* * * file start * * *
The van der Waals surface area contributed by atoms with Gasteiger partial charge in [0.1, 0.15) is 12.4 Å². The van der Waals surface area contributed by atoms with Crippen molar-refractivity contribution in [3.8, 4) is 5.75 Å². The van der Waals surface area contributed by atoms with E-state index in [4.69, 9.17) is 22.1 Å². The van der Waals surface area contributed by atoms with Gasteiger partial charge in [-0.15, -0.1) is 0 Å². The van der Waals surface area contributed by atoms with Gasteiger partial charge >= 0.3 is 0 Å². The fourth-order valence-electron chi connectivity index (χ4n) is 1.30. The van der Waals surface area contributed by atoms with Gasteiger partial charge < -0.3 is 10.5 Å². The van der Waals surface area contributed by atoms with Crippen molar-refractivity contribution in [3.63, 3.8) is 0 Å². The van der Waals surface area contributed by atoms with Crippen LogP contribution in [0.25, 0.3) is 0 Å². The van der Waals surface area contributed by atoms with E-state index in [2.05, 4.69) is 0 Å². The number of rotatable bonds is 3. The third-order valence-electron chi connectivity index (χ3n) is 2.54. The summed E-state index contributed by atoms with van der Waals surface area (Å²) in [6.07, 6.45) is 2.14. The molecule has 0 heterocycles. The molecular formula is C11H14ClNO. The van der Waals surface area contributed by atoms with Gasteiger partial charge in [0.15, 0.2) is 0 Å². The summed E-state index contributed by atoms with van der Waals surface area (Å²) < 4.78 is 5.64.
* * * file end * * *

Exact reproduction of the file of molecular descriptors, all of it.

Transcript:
The van der Waals surface area contributed by atoms with Gasteiger partial charge in [0.1, 0.15) is 12.4 Å². The van der Waals surface area contributed by atoms with Crippen molar-refractivity contribution in [3.8, 4) is 5.75 Å². The van der Waals surface area contributed by atoms with E-state index in [4.69, 9.17) is 22.1 Å². The van der Waals surface area contributed by atoms with Gasteiger partial charge in [-0.15, -0.1) is 0 Å². The van der Waals surface area contributed by atoms with Gasteiger partial charge >= 0.3 is 0 Å². The fourth-order valence-electron chi connectivity index (χ4n) is 1.30. The van der Waals surface area contributed by atoms with Gasteiger partial charge < -0.3 is 10.5 Å². The van der Waals surface area contributed by atoms with Crippen molar-refractivity contribution in [3.63, 3.8) is 0 Å². The van der Waals surface area contributed by atoms with Crippen LogP contribution in [0.25, 0.3) is 0 Å². The van der Waals surface area contributed by atoms with E-state index in [2.05, 4.69) is 0 Å². The number of rotatable bonds is 3. The third-order valence-electron chi connectivity index (χ3n) is 2.54. The summed E-state index contributed by atoms with van der Waals surface area (Å²) in [6.07, 6.45) is 2.14. The molecule has 0 heterocycles. The molecular formula is C11H14ClNO. The van der Waals surface area contributed by atoms with Gasteiger partial charge in [0.15, 0.2) is 0 Å². The summed E-state index contributed by atoms with van der Waals surface area (Å²) < 4.78 is 5.64.